Neither farmworkers, nor their employers are claiming victory after passage of legislation at the state capitol that includes some labor protections that most other workers enjoy.
The Farmworkers Fair Labor Practices Act doesn’t give either side everything they wanted. Public Affairs Manager at the New York Farm Bureau Steve Ammerman says they’re OK with the 60 hour-a-week threshold before overtime, and a mandatory day of rest. But a last minute change makes it much more difficult for farmers…
“Should a farmworker decide that they wanted to work it, that seventh day would be an automatic overtime. We thought that would be too difficult. It goes around the 60 hour threshold that was agreed upon.”
Rebecca Fuentes is lead organizer with the Workers' Center of Central New York. She says 60 hours a week before overtime is a lot for any job, let alone the difficult work of farmworkers in the fields or dairies.
“Originally, this proposal was fighting for the 40 hour threshold, after which you’d have to pay overtime. What got passed was 60 hours. We understand 60 hours is a compromise.”
Fuentes says workers will also have the right to organize and bargain with employers, but that was in exchange for no strikes, work slowdowns, or stoppages. She says while the legislation is not ideal, it is progress.
“We know that we got there because we’ve been working on this for 20 years. We’ve shown that workers have a voice, and they can, law or now law, collectively have freedom of association and can organize.”
Meanwhile, Ammerman with the Farm Bureau says it’s difficult to find a happy medium.
“You’re trying to balance what many see as social justice versus economic realities, and trying to find ways to meld them together so everyone can come out on the other side with something that’s workable. That’s what we were all trying to do with a compromise legislation on this bill.”
Ammerman says farms believe in taking care of their employees, but higher labor costs will only add to other challenges like the weather, pests, and market forces beyond their control.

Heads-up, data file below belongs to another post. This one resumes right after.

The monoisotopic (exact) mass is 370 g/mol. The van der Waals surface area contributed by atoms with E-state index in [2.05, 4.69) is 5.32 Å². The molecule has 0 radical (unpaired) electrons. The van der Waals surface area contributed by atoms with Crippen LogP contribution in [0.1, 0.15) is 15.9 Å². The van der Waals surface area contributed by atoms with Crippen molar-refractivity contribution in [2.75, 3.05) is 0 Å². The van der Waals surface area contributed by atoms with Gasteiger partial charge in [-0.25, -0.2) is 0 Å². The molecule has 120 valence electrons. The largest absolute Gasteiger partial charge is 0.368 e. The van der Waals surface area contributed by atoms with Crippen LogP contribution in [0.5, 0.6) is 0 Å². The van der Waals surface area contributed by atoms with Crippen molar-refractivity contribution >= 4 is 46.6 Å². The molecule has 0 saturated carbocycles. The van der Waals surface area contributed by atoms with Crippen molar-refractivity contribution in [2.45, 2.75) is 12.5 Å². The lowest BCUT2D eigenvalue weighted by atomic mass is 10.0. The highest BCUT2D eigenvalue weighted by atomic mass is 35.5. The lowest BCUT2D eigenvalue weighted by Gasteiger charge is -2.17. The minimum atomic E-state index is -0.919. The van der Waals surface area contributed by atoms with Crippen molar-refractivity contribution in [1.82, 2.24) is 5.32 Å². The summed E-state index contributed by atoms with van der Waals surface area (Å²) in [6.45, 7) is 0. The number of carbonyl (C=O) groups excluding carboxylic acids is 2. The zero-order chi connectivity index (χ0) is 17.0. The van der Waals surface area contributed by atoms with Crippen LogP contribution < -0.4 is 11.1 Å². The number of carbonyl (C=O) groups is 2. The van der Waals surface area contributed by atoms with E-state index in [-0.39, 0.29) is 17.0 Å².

This story was produced by Capitol Correspondent Karen DeWitt.
The New York State legislature approved new protections for farmworkers that supporters say are long overdue.
The measures give farmworkers the right to receive overtime pay of one and a half times their regular wages after they have worked more than 60 hours in a week. They also now have the right to one full day of rest per week, will be eligible for unemployment insurance and workers compensation coverage. And they will be granted the right to organize to join a union and to collectively bargain.
Assemblyman Stephen Hawley, a Republican from Western New York, comes from a long line of farmers. He predicts the new requirements will be too onerous and that farms will close and farmers will leave the state
“And they will be gone, another industry out of the state of New York," Hawley said. “It will be in the nail in the coffin that puts my grandfather to rolling in his grave.”
A coalition of farm groups , including the New York Farm Bureau, New York State Vegetable Growers Association and the Northeast Dairy Producers Association, oppose the measure, saying it will reduce farmworker hours and wages because farmers cannot afford to pay overtime, and could even lead to a “dissatisfied and unstable” workforce that could compromise the welfare of farm animals and crops..
Bill sponsor Cathy Nolan, a Democrat from Queens, says other states, including California, have enacted wage and work hour protections for farmworkers and have permitted them to collectively bargain for many years. And she says that has not deterred that state from being the leader in the agricultural industry. She says, In New York it might even lead to increased sales of farm products.
“I think many of us will feel better about that, knowing that the hand that picked that apple was given a fair shot of being in a union and having collective bargaining rights,” said Nolan. “As all other workers do.”
Assemblywoman Catalina Cruz, who was born in Colombia, and immigrated to the US, says many of the farmworkers are African –American or Lantinx. She says when she worked as an advocate for farmworkers, she saw many who lived in substandard housing and were overworked treated as “second class citizens” and “less than human." She says the state is finally righting a wrong that occurred in the 1930’s when farmworkers were left out of the federal fair labor act.
“And put an end to the last vestiges of the Jim Crow era,” Cruz said.
The Justice for Farmworkers Coalition, which lobbied for years for the bill, said in a statement that “justice will finally be served.”
Governor Andrew Cuomo has said he will sign the measure.